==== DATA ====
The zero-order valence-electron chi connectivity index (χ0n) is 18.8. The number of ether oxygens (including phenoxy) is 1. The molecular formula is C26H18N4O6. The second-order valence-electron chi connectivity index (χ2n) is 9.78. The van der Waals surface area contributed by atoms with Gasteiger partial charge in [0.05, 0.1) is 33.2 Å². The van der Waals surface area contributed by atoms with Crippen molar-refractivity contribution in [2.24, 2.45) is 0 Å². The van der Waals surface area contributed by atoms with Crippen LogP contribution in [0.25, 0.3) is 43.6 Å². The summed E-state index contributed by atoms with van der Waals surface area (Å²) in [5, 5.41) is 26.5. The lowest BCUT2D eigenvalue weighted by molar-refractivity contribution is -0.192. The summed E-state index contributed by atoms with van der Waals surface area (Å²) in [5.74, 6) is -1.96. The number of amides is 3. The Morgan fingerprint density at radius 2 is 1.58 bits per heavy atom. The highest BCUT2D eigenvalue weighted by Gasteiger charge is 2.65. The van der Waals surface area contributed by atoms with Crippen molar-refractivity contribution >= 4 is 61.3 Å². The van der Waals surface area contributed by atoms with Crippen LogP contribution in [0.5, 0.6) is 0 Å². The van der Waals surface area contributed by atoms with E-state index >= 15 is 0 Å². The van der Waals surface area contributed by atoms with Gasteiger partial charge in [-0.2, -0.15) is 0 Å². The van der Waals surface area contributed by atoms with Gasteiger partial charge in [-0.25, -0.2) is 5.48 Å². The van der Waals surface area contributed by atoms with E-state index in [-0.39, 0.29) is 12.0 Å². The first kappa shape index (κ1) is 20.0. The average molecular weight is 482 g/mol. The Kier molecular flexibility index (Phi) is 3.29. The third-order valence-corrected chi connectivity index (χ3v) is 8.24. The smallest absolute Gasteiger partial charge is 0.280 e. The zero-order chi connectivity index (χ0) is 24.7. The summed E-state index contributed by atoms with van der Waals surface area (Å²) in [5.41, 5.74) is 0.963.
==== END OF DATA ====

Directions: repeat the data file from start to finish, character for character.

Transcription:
The zero-order valence-electron chi connectivity index (χ0n) is 18.8. The number of ether oxygens (including phenoxy) is 1. The molecular formula is C26H18N4O6. The second-order valence-electron chi connectivity index (χ2n) is 9.78. The van der Waals surface area contributed by atoms with Gasteiger partial charge in [0.05, 0.1) is 33.2 Å². The van der Waals surface area contributed by atoms with Crippen molar-refractivity contribution in [2.24, 2.45) is 0 Å². The van der Waals surface area contributed by atoms with Crippen LogP contribution in [0.25, 0.3) is 43.6 Å². The summed E-state index contributed by atoms with van der Waals surface area (Å²) in [5, 5.41) is 26.5. The lowest BCUT2D eigenvalue weighted by molar-refractivity contribution is -0.192. The summed E-state index contributed by atoms with van der Waals surface area (Å²) in [5.74, 6) is -1.96. The number of amides is 3. The Morgan fingerprint density at radius 2 is 1.58 bits per heavy atom. The highest BCUT2D eigenvalue weighted by Gasteiger charge is 2.65. The van der Waals surface area contributed by atoms with Crippen molar-refractivity contribution >= 4 is 61.3 Å². The van der Waals surface area contributed by atoms with Crippen LogP contribution in [0.5, 0.6) is 0 Å². The van der Waals surface area contributed by atoms with E-state index >= 15 is 0 Å². The van der Waals surface area contributed by atoms with Gasteiger partial charge in [-0.2, -0.15) is 0 Å². The van der Waals surface area contributed by atoms with Gasteiger partial charge in [-0.25, -0.2) is 5.48 Å². The van der Waals surface area contributed by atoms with E-state index in [-0.39, 0.29) is 12.0 Å². The first kappa shape index (κ1) is 20.0. The average molecular weight is 482 g/mol. The Kier molecular flexibility index (Phi) is 3.29. The third-order valence-corrected chi connectivity index (χ3v) is 8.24. The smallest absolute Gasteiger partial charge is 0.280 e. The zero-order chi connectivity index (χ0) is 24.7. The summed E-state index contributed by atoms with van der Waals surface area (Å²) in [5.41, 5.74) is 0.963.